My 10 year old son was diagnosed with strep throat. Two days later, he woke complaining of terrible chest pain. He was diagnosed with costochondritis, and an x-ray also confirmed pneumonitis. His pain has continued for fifteen days. It is not joint or muscle pain. His skin is painful to the touch. It is excruciating in some instances. The pain is in his torso, and now has gone to his arms and legs. His head and hands are unaffected. EKG ECG, bloodwork, and vitals are all normal. No Epstein-Barr, MMR negative. We are at a loss and are trying to find answers. Has anyone had or seen anything like this before?
*No existing medical conditions; normal medical history
Did you find this post helpful?

User Profile
replied February 19th, 2018

Hello and welcome to e health forum.

The chest wall includes the skin, ribs and muscles that surround the ribs. Chest wall pain is usually caused by injury, inflammation or infection of these structures.

Common causes for chest wall pain include: muscle strain, chest contusion, and costochondritis. The pain in these conditions is brought on by movements of the abdominal wall or the rib cage. It is also increased by deep breathing.

Costochondritis is inflammation of the junctions where the upper ribs join with the cartilage that ‎holds them to the breastbone or sternum. The condition causes localized chest wall pain and ‎tenderness that you can reproduce by pushing on the involved cartilage in the front of the rib cage. ‎Most cases of costochondritis have no apparent cause, and they usually subside spontaneously ‎without treatment.‎

Try icing the area and use anti-inflammatory medications like advil to control the pain. The symptoms due to chest wall pain should subside within a few days.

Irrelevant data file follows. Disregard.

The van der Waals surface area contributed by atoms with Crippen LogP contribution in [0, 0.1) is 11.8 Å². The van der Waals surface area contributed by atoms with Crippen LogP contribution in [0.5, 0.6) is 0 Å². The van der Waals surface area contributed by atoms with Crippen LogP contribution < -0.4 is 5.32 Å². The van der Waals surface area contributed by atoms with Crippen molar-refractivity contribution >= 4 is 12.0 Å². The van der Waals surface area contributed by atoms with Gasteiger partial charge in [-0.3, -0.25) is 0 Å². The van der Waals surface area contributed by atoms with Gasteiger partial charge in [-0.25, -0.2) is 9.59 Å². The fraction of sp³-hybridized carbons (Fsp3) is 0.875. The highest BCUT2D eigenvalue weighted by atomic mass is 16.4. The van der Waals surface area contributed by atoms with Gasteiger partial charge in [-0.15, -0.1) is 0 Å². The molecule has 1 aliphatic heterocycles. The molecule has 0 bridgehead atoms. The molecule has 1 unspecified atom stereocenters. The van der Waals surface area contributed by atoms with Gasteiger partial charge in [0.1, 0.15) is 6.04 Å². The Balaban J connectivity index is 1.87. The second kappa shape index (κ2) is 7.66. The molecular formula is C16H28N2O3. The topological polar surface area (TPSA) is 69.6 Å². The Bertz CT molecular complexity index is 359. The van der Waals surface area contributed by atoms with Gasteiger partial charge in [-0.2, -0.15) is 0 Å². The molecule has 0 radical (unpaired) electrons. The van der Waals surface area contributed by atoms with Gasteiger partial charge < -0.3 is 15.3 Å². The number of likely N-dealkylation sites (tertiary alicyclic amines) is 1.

Some conditions like Fibromyalgia , costochondritis , chronic pain syndromes could sometimes present in a minority of patients , who have issues like severe anxiety, stress and a low pain threshold.

If the pain is intolerable or annoying and you still are in doubt, you can seek a second opinion and proper testing ‎‎including X ray , ultrasound or CT , etc.

If all the tests come out to be normal, then it is highly likely that your symptoms are functional, and you do not have major issues.

I hope this helps.

Did you find this post helpful?
Quick Reply
DISCLAIMER: "Ask a Doctor" questions are answered by certified physicians and other medical professionals. For more information about experts participating in the "Ask a Doctor" Network, please visit our medical experts page. You may also visit our Kids Health and Pediatrics , for moderated patient to patient support and information.

The information provided on eHealth Forum is designed to improve, not replace, the relationship between a patient and his/her own physician. Personal consultation(s) with a qualified medical professional is the proper means for diagnosing any medical condition.